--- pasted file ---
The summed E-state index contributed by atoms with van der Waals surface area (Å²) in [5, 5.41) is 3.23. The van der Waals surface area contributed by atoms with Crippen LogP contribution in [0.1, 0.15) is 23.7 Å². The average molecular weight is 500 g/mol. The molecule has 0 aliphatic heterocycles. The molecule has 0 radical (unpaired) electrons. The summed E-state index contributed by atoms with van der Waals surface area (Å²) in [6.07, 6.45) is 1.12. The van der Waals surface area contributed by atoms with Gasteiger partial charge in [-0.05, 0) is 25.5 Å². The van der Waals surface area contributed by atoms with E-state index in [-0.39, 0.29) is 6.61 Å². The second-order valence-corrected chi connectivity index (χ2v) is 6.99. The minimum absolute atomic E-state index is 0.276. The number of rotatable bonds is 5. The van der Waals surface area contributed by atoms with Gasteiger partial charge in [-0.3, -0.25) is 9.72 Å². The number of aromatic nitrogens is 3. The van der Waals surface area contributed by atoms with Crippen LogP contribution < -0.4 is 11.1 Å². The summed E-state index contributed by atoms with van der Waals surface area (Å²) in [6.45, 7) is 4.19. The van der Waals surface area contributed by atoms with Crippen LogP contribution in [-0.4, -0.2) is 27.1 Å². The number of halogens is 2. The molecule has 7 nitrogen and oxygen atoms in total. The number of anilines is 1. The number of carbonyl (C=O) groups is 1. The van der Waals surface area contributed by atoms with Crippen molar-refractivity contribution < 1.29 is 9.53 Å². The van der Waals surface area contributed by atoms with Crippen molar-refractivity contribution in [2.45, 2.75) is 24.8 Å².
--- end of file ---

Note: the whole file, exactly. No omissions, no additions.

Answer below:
The summed E-state index contributed by atoms with van der Waals surface area (Å²) in [5, 5.41) is 3.23. The van der Waals surface area contributed by atoms with Crippen LogP contribution in [0.1, 0.15) is 23.7 Å². The average molecular weight is 500 g/mol. The molecule has 0 aliphatic heterocycles. The molecule has 0 radical (unpaired) electrons. The summed E-state index contributed by atoms with van der Waals surface area (Å²) in [6.07, 6.45) is 1.12. The van der Waals surface area contributed by atoms with Gasteiger partial charge in [-0.05, 0) is 25.5 Å². The van der Waals surface area contributed by atoms with E-state index in [-0.39, 0.29) is 6.61 Å². The second-order valence-corrected chi connectivity index (χ2v) is 6.99. The minimum absolute atomic E-state index is 0.276. The number of rotatable bonds is 5. The van der Waals surface area contributed by atoms with Gasteiger partial charge in [-0.3, -0.25) is 9.72 Å². The number of aromatic nitrogens is 3. The van der Waals surface area contributed by atoms with Crippen LogP contribution < -0.4 is 11.1 Å². The summed E-state index contributed by atoms with van der Waals surface area (Å²) in [6.45, 7) is 4.19. The van der Waals surface area contributed by atoms with Crippen LogP contribution in [-0.4, -0.2) is 27.1 Å². The number of halogens is 2. The molecule has 7 nitrogen and oxygen atoms in total. The number of anilines is 1. The number of carbonyl (C=O) groups is 1. The van der Waals surface area contributed by atoms with Crippen molar-refractivity contribution < 1.29 is 9.53 Å². The van der Waals surface area contributed by atoms with Crippen molar-refractivity contribution in [2.45, 2.75) is 24.8 Å².